In the government of Kyrgyzstan’s relations with the mining industry, appetite comes with eating.
In May 2021, the authorities moved to finally put an end to a decades-long saga of legal tussling with Canada-based investors by simply seizing the Kumtor gold mine that they were developing.
Officials said at the time that the takeover would only be temporary; that Kumtor, which has at times in its history accounted for more than one-tenth of the country’s economy, was being placed under a temporary period of state stewardship. But the following April, the government announced it had reached a settlement to take permanent control over Kumtor Gold Company.
Industry observers worry that Kyrgyz authorities are itching to drive out yet more private mining companies so that they can place the bulk of the industry into the hands of a single state-run enterprise.
A lot is at stake.
As Askar Sydykov, the head of the International Business Council, or IBC, a Bishkek-based lobbying group, told Eurasianet, the mining sector accounts for 20 percent of government revenues and provides employment to more than 20,000 people.
People like Sydykov worry this could all be threatened by the government’s intrusive and regulatory approach, which reached its apogee last year.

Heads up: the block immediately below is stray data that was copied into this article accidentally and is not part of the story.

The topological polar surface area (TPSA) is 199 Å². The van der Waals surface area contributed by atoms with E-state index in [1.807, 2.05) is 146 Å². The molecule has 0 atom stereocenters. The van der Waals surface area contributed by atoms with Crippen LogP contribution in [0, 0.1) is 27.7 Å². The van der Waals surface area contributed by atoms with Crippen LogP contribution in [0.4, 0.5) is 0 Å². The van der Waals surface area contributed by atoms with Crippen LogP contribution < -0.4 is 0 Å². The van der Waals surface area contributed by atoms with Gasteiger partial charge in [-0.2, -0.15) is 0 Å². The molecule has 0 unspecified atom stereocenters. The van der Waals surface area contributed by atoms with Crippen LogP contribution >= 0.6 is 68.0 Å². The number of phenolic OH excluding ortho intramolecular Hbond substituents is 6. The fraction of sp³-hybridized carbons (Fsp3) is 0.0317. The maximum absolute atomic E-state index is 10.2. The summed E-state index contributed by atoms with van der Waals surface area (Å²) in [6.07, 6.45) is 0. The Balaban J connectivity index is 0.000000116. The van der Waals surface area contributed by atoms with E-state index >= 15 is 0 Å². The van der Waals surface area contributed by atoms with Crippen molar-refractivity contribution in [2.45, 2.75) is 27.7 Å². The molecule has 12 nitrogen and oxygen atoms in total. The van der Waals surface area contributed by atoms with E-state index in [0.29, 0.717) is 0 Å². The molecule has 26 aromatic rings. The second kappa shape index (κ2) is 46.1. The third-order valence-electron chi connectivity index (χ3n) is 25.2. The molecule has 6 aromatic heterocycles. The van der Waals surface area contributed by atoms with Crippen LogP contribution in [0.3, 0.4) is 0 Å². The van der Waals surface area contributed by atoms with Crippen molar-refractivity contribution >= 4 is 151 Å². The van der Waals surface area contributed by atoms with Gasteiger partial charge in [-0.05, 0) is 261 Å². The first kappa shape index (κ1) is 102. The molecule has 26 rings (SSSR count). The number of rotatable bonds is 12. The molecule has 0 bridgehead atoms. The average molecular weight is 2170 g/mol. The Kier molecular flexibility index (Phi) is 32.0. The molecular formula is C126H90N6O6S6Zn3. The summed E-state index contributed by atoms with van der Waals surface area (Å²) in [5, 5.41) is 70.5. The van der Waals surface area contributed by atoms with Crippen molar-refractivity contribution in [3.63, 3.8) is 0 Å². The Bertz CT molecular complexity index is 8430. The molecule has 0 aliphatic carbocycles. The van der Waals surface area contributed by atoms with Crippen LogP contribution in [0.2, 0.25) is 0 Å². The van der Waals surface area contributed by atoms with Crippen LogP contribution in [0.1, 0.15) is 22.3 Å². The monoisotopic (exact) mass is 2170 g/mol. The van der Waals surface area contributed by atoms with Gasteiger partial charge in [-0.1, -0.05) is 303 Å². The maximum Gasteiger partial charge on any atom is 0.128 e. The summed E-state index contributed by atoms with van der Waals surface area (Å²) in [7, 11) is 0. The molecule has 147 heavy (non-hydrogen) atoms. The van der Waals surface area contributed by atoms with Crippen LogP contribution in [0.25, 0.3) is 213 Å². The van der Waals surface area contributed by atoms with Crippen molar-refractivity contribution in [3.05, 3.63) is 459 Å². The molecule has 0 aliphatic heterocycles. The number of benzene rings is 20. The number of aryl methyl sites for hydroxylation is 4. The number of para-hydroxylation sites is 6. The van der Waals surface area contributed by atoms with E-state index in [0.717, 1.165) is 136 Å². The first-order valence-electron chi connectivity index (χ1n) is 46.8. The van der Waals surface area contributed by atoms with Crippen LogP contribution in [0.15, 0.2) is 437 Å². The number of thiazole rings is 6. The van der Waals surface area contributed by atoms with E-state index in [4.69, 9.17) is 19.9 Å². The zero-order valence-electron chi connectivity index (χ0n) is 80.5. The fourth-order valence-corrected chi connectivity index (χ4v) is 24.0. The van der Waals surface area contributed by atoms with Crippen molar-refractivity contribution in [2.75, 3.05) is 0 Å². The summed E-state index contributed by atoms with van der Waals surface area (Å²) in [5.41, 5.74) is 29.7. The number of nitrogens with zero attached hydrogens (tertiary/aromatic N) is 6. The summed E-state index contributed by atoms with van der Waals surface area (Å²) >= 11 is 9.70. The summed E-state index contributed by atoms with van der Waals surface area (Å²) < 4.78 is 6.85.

In August, the government adopted a decree enabling state-controlled companies to obtain subsoil-use licenses without needing to take part in public tenders. Legislation typically requires that any company aspiring to develop natural resources, such as a gold or silver mine, need to compete for the privilege.
One month later, private investors were dealt another blow when the government introduced more onerous mining license renewal fees. State companies, meanwhile, would be exempt from such fees under the new rules.
And then, in October, the authorities mandated a tenfold increase in fees for the use of water drawn from rivers and lakes by mining companies. State companies, sure enough, are exempt from fees for doing the same thing.
In laying out the logic behind all this to the country’s security leadership in November, President Sadyr Japarov made it clear that the new rules were intended to expel what he considers to be shady operators from the industry.
"We conducted an audit of all previously issued licenses. Strong elements of corruption were found. There are cases when the same people bought 20 or 30 licenses within a five- to 10-year period,” he said. “And what do they do with [those licenses]? They sit on them while discreetly looking for potential buyers to whom they can resell those licenses for 1 or 5 million som ($12,500-$63,000).”
The regulatory fever, which mining insiders complained happened without them being consulted, had the requisite result.
As of mid-July, around 100 companies or individuals have relinquished their claim to a mining license, citing high renewal fees. Last year, the IBC estimated that anywhere up to 90 percent of license-holders might go down the same path.
The end-game started to look a little more clear when the head of the Cabinet, Akylbek Japarov (no relation to the president), in December approved the creation of a new, fully state-owned mining holding company called Heritage of the Great Nomads. As described in an official press release, Great Nomads is intended to serve as a “large integrated structure that can optimize the deployment of state resources in the implementation of subsoil projects.”